Before and After
A summer house at Wrightsville Beach overlooking Banks Channel gets a stylish makeover from designer Liz Carroll
By William Irvine • Photographs By Rick Ricozzi
There is a special group of Wilmingtonians who are lucky enough to live much like the city dwellers of the 1920s. You had your house in town and then, when Memorial Day arrived, you packed up your bags and decamped to your place at the beach, a mere 8 miles away. The owners of this house, Jackie and Cal Lewis, are members of that club: They spend most of the year at their residence in Forest Hills and much of the summer along Waynick Avenue in Wrightsville Beach.
The three-story wood-frame house faces Banks Channel; the owners also have an attractive dock across the street with Adirondack chairs and a lawn that runs down to the water. They had already done work on the third floor, which contains the bedrooms and bathrooms, and called on Wilmington designer Liz Carroll to help with a refresh on the second floor of the house, which consists of the public rooms — a floor-through that accommodates living and dining areas and a kitchen, a challenging task with many functions in such a finite amount of space. The second floor also features front and back porches for entertaining.
“Their house in town is really colorful, so they wanted something cool and neutral at the beach,” says Carroll.
Carroll realized she would have to start from scratch, which meant taking everything out, beginning in the kitchen. “The centerpiece of the kitchen was an L-shaped island that kind of trapped you,” says Carroll. “If you were cooking back there you had to walk all the way around it to get out.” The space had a popcorn ceiling and fluorescent lights, and cabinetry that was badly in need of an update. Thankfully, her client was very simpatico.
“Jackie is a fantastic cook with three grown daughters, and she is known for her entertaining,” says Carroll. “It was really great to work on the kitchen with her, because she had very specific ideas about what she needed and where she wanted it.”
Carroll installed new custom cabinetry with many fitted drawers for spices and utensils. She installed a new waterfall island, which surrounds the built-in cabinets, and covered the surface with a lovely quartz, Cambria, with a gray stripe. “Jackie saw it and loved it. We also used the quartz for the backsplash behind the sink. The great thing about quartz is that it’s a man-made engineered stone, so you can get the look of marble without all the upkeep and care.”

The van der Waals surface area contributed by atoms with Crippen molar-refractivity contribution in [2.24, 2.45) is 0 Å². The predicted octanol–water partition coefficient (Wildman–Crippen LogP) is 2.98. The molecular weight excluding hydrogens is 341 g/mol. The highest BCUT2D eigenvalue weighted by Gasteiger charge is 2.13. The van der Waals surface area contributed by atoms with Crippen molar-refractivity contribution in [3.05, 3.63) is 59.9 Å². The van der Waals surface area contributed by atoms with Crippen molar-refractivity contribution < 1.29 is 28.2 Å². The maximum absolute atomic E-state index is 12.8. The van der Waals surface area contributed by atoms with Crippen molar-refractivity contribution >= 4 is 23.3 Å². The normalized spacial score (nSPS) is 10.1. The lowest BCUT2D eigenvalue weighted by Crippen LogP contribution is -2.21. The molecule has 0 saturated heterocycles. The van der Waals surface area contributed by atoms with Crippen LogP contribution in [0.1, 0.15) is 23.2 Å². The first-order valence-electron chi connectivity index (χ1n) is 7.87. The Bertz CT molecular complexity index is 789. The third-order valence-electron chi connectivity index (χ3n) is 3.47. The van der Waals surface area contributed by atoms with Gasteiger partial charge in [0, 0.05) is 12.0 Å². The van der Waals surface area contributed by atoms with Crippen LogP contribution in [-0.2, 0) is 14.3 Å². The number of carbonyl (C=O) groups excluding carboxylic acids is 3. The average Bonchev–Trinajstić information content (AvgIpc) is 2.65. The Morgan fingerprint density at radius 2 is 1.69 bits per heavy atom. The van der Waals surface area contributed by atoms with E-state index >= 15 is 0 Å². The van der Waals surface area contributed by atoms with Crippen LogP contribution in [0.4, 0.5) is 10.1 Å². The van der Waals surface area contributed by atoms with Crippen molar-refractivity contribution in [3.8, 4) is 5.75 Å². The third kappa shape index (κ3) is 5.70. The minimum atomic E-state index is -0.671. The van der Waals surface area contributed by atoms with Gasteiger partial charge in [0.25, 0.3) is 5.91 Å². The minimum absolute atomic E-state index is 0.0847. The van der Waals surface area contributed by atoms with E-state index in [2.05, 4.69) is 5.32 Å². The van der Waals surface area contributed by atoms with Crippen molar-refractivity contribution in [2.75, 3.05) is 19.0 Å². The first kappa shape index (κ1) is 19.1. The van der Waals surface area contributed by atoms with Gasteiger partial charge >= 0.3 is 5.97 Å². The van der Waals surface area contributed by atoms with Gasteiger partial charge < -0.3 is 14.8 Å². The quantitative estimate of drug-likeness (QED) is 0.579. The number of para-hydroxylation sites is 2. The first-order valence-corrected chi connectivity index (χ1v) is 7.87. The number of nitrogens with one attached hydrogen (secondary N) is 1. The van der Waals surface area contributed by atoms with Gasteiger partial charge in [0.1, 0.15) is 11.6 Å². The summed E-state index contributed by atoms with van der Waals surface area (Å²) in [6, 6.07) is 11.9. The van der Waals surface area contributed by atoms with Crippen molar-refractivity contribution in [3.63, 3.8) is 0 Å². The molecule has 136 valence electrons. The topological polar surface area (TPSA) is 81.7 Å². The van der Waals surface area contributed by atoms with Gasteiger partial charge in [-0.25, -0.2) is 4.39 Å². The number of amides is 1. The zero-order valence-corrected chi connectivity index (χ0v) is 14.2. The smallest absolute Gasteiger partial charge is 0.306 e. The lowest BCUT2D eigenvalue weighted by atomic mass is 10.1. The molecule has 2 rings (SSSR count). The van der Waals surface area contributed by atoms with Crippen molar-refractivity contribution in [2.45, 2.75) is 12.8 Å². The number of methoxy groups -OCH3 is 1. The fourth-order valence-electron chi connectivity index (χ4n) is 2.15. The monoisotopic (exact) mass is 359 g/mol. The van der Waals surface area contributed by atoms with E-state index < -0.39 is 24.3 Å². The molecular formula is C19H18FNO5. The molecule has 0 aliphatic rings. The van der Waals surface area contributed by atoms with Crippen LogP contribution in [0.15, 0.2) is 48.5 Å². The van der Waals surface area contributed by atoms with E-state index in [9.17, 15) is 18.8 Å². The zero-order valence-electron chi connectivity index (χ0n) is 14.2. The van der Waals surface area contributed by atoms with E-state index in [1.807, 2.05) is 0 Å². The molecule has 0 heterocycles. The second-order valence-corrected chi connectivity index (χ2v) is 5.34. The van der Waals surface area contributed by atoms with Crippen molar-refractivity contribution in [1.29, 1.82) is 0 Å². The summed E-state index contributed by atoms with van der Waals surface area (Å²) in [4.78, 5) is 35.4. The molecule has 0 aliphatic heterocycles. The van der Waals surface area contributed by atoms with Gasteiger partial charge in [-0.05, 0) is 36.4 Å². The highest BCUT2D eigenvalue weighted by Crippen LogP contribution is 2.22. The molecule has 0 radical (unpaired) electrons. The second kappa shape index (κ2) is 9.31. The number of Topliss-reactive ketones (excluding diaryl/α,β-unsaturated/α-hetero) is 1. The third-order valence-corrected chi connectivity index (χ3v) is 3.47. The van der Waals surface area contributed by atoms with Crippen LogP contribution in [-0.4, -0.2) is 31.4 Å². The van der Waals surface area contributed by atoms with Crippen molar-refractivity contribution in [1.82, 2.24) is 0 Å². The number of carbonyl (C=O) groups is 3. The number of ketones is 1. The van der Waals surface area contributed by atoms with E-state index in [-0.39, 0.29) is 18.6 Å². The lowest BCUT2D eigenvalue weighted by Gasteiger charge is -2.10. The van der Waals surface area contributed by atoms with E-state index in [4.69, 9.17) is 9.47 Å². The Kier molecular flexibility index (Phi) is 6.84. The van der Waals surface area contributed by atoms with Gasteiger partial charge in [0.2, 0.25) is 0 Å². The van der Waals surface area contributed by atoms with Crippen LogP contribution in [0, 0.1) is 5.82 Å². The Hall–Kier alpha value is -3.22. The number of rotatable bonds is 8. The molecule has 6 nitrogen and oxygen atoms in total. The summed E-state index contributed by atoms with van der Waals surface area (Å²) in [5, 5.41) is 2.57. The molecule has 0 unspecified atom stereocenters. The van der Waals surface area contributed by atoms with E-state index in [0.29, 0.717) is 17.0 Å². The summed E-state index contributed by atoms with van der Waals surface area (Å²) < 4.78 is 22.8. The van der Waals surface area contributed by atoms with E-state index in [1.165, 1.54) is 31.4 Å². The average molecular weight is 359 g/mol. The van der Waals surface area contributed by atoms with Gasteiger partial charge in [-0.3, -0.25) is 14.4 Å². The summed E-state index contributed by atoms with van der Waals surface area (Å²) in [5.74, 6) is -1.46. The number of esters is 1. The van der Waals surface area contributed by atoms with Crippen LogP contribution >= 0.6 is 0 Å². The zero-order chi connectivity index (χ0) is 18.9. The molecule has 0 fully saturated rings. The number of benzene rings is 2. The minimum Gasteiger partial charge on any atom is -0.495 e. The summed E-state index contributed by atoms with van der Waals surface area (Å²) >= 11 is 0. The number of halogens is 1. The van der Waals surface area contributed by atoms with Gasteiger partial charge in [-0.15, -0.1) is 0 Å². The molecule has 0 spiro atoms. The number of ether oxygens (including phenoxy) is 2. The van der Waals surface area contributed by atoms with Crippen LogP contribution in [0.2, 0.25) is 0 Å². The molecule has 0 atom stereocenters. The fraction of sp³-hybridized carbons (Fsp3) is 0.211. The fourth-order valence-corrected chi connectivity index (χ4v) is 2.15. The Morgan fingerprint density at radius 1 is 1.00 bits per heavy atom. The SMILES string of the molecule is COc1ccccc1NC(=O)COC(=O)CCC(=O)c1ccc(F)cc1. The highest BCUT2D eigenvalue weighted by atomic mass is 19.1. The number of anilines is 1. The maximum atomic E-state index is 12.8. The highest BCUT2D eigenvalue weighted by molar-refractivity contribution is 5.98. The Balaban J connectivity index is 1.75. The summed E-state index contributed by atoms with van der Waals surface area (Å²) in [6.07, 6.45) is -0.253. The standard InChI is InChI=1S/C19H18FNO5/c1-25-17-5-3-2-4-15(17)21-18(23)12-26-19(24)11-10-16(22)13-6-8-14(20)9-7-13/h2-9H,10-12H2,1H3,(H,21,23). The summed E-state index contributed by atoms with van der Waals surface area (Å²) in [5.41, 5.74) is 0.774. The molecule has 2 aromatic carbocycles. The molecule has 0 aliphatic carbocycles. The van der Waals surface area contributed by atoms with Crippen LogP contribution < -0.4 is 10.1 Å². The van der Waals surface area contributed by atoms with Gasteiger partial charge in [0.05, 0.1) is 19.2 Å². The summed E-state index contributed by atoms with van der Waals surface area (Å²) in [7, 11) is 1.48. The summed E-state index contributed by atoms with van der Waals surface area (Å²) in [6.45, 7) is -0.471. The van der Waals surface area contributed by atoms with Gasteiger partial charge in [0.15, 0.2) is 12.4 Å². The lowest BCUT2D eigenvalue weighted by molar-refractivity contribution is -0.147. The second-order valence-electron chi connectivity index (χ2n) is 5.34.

Carroll streamlined the countertop seating with enough room for casual dining for four. The lighting was replaced by a modern update on 18th-century carriage lanterns, custom-colored from Urban Electric in Charleston.
The dining area was a different challenge. “Much of the furniture here was too large for the house,” says Carroll. A large louvered sideboard occupied the entire wall of the dining area. Carroll removed this and replaced it with a built-in dry bar.
“The extra space meant that I could maximize the wall height for storage,” she says. The room formerly had a free-standing table and chairs, which took up a lot of valuable real estate in the small space and blocked the rear views to the back porch. Carroll replaced the traditional dining chairs with a long banquette along the wall, which has become popular seating for grandkids and is covered in a washable fabric. The oval dining table has a clamshell stone pattern finish on a metal silver base, “which was a great way to have a formal look with some added texture,” says Carroll. Further texture can be found in the Chinese Chippendale chairs, which are covered in a nubby indoor/outdoor fabric.
The first thing to go in the living room was the fireplace. “It was really wide and took up a lot of space,” says Carroll. She recovered the walls with shiplap and converted the fireplace area into a built-in storage unit with room for a wide-screen TV flanked by shelves to display artwork. The living area was formerly dominated by two large shabby chic-style armchairs with ottomans flanking a navy sofa under the window. Carroll got out the swatches and started to reimagine a room with a cool palette and cleaner, more modern furniture.
First came floor-length curtains on the front windows in Llewellyn, a pattern from her line of wallpaper and fabrics, House of Harris. “I like this because it’s a neutral organic stripe,” says Carroll. “The owner has a great color sense, so we both had the same vision for this room.” A trim sofa is covered in washable oatmeal-colored linen; a pair of round ottomans are covered with a textured fabric; and a pair of icy blue armchairs face the view of Banks Channel. The overall effect is a space that is cool, soothing, and serene.
And as you sink into a chair, watching the sailboats out the window, you don’t want to be anywhere else.
William Irvine is the senior editor of Salt.